By Terrence McCoy
By Allie Conti
By Terrence McCoy
By Scott Fishman
By Deirdra Funcheon
By Allie Conti
By New Times Staff
By Ryan Pfeffer
Three years after the slaying of Johnnie Irish, law enforcement reports reveal, Christie formed his own organization. Fernandez, Felts, and Carbone became his muscle. At first, they were sloppy.
"The group would do home invasions and burglaries until they started selling protection," a Mob associate named Peter Urban told BSO. "What the group would do is go into a bar and start a big fight. The following day, Christie would go into the bar and try to sell protection."
Christie's gang also did business at a Hollywood floral shop. It was a gambling front for the Colombo crime family. Christie and his crew were in the debt-collection business. The enormous Fernandez sometimes stood sentry outside the floral shop as business was discussed.
Hollywood attorney Allan Tucker remembers the day in the early '80s that he bothered Fernandez at an inopportune time. His law office was next door to the floral shop, and the cars parked out front prevented his secretaries from going to lunch. "I indicated to this guy that people had to leave, that this was their lunch hour," Tucker remembers today.
Fernandez became enraged. He walked toward Tucker and punched him, knocking the attorney to the ground. A few people then walked out of the floral shop, and they all sped away. Tucker never saw Fernandez again.
"Sometime later, that floral business was raided for loan sharking," Tucker says.
Christie and Fernandez were ambitious. Loan sharking was only the beginning of the enterprise.
"Gil Fernandez was involved in the beginning of Miami's drug trade," says Diaz, who as a homicide detective went on to investigate Fernandez. According to Diaz, Fernandez was one of the enforcers behind former South Florida drug kingpin Randy Lanier's drug enterprise. Christie tracked debts, and Fernandez collected them with force.
As cocaine exploded in the early '80s, the crew started dealing. According to a BSO confidential informant, Christie devised a scheme to profit from sellers and buyers. "Christie starts setting up drug deals in order to take down both ends (seizing the drugs being sold and money used to purchase the drugs)," BSO Detective Joe Damiano wrote in a November 1987 report.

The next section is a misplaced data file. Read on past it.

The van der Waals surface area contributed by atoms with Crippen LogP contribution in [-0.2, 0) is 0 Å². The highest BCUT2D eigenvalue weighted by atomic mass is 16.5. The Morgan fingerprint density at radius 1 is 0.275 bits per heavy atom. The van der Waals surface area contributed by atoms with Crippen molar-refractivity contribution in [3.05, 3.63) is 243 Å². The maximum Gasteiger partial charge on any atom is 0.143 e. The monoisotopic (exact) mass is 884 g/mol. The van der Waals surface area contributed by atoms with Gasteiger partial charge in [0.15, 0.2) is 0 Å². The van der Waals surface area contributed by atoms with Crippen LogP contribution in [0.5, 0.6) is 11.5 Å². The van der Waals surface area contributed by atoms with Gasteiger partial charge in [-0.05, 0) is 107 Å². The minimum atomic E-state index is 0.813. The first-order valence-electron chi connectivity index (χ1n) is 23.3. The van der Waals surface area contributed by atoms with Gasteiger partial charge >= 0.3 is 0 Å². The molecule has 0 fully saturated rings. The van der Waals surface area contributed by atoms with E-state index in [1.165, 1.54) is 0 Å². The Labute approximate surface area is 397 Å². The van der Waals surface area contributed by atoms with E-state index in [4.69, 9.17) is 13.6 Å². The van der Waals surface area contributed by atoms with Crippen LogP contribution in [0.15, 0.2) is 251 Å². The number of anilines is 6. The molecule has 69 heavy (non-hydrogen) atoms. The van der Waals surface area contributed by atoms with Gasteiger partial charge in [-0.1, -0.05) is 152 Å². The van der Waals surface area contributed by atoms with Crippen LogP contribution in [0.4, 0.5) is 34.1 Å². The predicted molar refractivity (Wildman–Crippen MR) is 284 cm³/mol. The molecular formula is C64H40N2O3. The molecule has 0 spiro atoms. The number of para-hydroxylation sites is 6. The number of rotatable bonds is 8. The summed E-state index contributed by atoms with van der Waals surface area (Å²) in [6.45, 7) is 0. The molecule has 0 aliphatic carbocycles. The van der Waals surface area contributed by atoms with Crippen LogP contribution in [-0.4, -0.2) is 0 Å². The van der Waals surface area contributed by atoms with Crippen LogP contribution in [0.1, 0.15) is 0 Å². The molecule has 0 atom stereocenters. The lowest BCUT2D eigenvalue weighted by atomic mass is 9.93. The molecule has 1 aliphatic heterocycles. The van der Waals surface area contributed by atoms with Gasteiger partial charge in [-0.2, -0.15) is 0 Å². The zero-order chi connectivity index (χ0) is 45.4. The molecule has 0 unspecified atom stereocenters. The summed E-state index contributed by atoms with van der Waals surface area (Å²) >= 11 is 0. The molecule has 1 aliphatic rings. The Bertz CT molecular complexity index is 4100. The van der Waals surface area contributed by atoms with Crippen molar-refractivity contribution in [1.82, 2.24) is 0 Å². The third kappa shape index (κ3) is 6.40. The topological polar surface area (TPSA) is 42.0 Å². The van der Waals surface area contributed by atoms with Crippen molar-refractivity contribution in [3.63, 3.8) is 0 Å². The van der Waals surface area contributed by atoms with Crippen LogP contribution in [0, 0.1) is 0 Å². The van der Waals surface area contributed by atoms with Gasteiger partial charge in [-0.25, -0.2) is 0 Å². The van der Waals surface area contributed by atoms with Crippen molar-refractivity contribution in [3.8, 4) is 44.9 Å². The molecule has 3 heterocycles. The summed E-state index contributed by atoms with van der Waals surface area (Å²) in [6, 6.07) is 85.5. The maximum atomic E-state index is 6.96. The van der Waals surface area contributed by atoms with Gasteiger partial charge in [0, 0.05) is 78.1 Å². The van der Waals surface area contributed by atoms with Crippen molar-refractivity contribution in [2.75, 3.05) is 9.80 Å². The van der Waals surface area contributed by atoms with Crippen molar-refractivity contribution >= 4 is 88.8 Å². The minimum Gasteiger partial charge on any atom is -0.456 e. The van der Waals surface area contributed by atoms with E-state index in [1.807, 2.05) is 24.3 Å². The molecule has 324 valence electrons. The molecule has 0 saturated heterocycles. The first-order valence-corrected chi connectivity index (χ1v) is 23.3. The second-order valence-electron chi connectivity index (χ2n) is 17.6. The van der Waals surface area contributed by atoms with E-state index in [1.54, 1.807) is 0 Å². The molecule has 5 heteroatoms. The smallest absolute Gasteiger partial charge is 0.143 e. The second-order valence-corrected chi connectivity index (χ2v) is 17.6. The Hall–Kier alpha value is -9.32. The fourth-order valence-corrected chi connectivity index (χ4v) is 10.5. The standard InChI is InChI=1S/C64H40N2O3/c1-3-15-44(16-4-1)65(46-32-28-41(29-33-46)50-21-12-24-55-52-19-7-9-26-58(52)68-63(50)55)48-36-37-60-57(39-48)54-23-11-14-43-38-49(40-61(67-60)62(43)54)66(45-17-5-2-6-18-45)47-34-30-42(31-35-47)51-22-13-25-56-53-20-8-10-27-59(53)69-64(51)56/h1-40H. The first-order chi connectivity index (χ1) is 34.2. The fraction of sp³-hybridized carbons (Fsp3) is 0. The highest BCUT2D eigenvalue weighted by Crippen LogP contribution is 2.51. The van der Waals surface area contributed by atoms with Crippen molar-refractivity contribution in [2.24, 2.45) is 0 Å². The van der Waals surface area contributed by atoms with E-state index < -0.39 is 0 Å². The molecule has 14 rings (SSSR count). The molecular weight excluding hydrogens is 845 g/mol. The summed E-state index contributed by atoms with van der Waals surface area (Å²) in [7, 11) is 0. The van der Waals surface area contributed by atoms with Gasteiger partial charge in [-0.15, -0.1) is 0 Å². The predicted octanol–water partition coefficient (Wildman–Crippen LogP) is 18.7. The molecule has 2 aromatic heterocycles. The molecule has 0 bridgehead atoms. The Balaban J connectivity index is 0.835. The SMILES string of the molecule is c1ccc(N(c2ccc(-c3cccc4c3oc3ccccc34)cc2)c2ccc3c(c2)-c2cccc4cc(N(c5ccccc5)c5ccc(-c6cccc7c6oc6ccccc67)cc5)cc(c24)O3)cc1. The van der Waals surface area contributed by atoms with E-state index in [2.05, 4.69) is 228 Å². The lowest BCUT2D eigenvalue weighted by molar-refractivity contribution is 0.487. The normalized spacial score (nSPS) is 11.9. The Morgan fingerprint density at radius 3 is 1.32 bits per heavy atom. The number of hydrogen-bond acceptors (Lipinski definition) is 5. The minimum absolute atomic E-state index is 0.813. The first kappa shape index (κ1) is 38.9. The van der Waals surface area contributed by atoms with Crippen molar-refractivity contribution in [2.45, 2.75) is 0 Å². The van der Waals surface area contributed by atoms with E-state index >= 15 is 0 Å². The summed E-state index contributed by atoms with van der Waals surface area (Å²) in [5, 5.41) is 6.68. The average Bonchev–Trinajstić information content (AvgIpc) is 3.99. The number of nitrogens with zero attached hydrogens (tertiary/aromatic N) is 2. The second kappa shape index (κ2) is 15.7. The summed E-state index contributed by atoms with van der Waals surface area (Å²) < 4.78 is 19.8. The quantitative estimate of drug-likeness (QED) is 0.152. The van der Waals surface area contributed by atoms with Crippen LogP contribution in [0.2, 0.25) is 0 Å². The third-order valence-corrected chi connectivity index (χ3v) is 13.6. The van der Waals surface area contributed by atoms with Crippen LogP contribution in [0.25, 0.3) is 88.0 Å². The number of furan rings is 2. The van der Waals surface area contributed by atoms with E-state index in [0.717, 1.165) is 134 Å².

Among the first victims was Dickie Robertson, a lower-level cocaine dealer also associated with Lanier.
According to statements that Carbone later gave to the FBI and BSO about the execution of Robertson and his associates, Leahy and Tringali, in the canal by Danger Road, Fernandez, Carbone, and Felts later drove north of U.S. Highway 27, turning right on Sheridan Street. They headed toward the ocean. As the Grand Prix crossed over the Sheridan Street bridge, which spans the Intracoastal Waterway, Fernandez threw his gun in the water.
Driving the Grand Prix, Felts pulled into a gas station on A1A. Christie stood there. He leaned into the car.
"Was it done?" Carbone remembered Christie's asking.
One week later, Fernandez resigned without reason from the Miami-Dade Police Department. Later that year, he won the Mr. Florida Bodybuilding Contest.
Union Correctional Institution is an oppressive place. Fernandez calls it "hell above ground." He says he's seen the worst of man in here: guards beating captives; inmates gang-raping weak prisoners and stabbing others; men masturbating in the yard, then flinging their semen at others.
"This is the worst toilet bowl of all," Fernandez says. "And what goes in a toilet bowl? Crap. A lot of guys here are cold, angry. They're hard. In prison, you're so down and out, you gotta look up to look down."
Most would agree that a brutal murderer like Fernandez deserves nothing less. In fact, he expresses the same opinion, although in the cagey way he has about discussing his crimes. "If I didn't know me now, I would like the man I was [before being saved]," Fernandez says. "Though I'm getting old, the Holy Spirit has made my soul young. It's the Christ in me."
Fernandez says his path to salvation started in an Atlanta hotel room in 1987. On his way to check out, he opened the nightstand drawer. He doesn't know why. He saw a Gideon Bible and picked it up. "I brought it home and put it on my nightstand," he remembers. "It stayed there until 1989."
During this time, Fernandez's wife had been feeling a spiritual calling, he says. She wanted to go to church. She nagged. He resisted. Fernandez had time to worship only his body. In early 1989, he purchased the Apollo Gym from Christie and continued to train himself for bodybuilding contests. But in August of that year, he slipped and fell, breaking his ankle. While in the hospital, he received a call. To this day, he doesn't know who it was from or even if the person had the right number, he says.
"We just called to say we love you, and we're praying for you," the caller said.
Something overcame Fernandez at that moment, he says. "I lay in that hospital bed, and all I could do is cry," he remembers. "Everything I'd done in my life flashed before me. I could see all the foolishness. And at that moment, I wanted to go to church."